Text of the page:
The Market Place: Owned by Haymaker chef William Dissen, The Market Place is a longstanding farm-to-table restaurant in downtown Asheville. (20 Wall St.)
Forestry Camp: Popular Burial Brewery’s newest restaurant has plenty of outdoor seating, which fits the mood of its menu with dishes inspired by local ingredients of Appalachia. (10 Shady Oak Dr.)
Strada Italiano: If you want to sit on the covered rooftop patio, make a reservation ahead of time. Otherwise, there’s plenty of cozy spots inside to enjoy Strada’s Italian pasta and pizza. (17 Broadway St.)
Benne on Eagle: This Appalachian soul food restaurant is an Asheville staple. I loved the moqueca octopus and shrimp ($32) and whipped sweet potatoes ($9). (35 Eagle St.)
(NEW!) S&W Market: Located in the historic art deco S&W building in downtown, try a few bites from different vendors. My favorite was Bun Intended’s pork belly bao. (56 Patton Ave.)
Bars + breweries
Asheville has about 30 breweries, and we can’t list them all. But trust that if you don’t like the draft at one place, you can take a few steps and be at the next place.
Ben’s Tune Up: DJs, sake, dancing. It’s a vibe. (195 Hilliard Ave.)
Wedge at Foundation: There are two Wedge Brewing locations in the River Arts District, but the Foundation spot has more space for outdoor drinking. (5 Foundy St.)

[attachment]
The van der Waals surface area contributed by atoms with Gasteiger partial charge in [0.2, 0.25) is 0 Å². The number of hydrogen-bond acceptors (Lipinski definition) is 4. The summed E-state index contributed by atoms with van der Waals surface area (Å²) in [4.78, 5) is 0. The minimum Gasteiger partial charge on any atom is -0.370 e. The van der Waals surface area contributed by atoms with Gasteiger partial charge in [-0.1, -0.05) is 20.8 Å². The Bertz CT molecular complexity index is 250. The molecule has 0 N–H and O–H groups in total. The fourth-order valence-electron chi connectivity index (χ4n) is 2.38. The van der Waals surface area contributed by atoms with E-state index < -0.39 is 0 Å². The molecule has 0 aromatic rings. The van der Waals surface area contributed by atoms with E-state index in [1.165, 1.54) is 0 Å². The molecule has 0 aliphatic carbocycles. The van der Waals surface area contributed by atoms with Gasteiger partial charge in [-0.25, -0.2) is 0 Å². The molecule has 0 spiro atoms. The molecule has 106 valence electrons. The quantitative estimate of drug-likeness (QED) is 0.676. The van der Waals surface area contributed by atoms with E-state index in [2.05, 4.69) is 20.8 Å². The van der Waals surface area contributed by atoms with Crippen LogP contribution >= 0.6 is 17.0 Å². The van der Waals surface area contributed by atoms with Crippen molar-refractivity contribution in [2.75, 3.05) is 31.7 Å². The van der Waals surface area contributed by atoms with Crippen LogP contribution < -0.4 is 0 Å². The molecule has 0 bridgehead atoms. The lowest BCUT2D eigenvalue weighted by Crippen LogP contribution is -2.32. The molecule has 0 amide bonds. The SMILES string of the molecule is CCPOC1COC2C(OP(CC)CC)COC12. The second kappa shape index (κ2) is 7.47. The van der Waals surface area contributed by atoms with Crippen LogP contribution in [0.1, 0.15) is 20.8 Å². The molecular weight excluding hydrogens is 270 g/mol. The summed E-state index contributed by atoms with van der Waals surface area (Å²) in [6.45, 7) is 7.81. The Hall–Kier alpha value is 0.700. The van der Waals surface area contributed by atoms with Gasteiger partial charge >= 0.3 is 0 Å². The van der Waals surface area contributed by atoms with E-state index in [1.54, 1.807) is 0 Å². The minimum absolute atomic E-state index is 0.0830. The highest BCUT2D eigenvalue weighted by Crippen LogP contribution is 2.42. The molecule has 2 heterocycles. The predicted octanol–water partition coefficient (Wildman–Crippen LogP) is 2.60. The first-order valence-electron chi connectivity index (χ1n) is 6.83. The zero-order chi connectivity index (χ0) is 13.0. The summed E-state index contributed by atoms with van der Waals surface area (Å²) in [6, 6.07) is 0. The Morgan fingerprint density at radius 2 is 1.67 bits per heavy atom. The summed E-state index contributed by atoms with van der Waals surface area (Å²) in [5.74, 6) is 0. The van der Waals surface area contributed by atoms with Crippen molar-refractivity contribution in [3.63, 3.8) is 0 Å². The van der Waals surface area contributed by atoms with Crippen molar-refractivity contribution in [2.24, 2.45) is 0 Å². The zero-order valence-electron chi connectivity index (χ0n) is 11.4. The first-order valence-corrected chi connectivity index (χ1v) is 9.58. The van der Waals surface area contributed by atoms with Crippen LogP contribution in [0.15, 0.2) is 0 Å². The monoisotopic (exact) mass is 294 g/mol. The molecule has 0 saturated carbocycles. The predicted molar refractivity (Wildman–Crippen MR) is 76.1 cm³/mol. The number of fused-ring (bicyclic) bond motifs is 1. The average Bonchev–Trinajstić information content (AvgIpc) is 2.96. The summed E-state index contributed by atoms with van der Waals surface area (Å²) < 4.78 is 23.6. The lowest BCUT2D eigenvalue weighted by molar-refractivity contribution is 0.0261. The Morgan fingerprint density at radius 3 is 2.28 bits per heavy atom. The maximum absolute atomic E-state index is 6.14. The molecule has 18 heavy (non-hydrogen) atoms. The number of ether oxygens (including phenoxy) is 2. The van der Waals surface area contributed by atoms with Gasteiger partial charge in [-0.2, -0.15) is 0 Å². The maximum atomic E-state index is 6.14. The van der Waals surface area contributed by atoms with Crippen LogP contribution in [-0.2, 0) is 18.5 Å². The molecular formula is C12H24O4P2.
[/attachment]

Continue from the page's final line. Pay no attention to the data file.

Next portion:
Burial Beer Co.: My personal favorite brewery in Asheville, Burial’s outdoor space is often busy, but it’s worth the wait for its European-style lagers and strong IPAs. Stay tuned for Burial’s Charlotte location opening soon. (40 Collier Ave.)
The Crow & Quill: Finding this dimly lit bar is half the fun. The other half is watching the bartenders at work. Order the fall fashion cocktail for a smoke show — or one of the bar’s 600 (!) whiskeys. Note: Proof of COVID vaccination required. (106 N. Lexington Ave.)
Half the fun of Asheville is getting outside the city. Just outside of downtown, go for a scenic drive along the Blue Ridge Parkway or go for a hike.
- There’s plenty to do in the city that doesn’t involve eating or drinking, too. Wander art shops in the River Arts District or see a show at the newly-opened Rabbit Rabbit outdoor venue.
Here are 10 things to add to your itinerary.
See vibrant fall color along the Blue Ridge Parkway. Hop onto to Blue Ridge Parkway and take it southwest to the Pisgah Inn. It’s about 40 minutes there and back of picturesque mountain views and fall foliage. (408 Blue Ridge Pkwy.)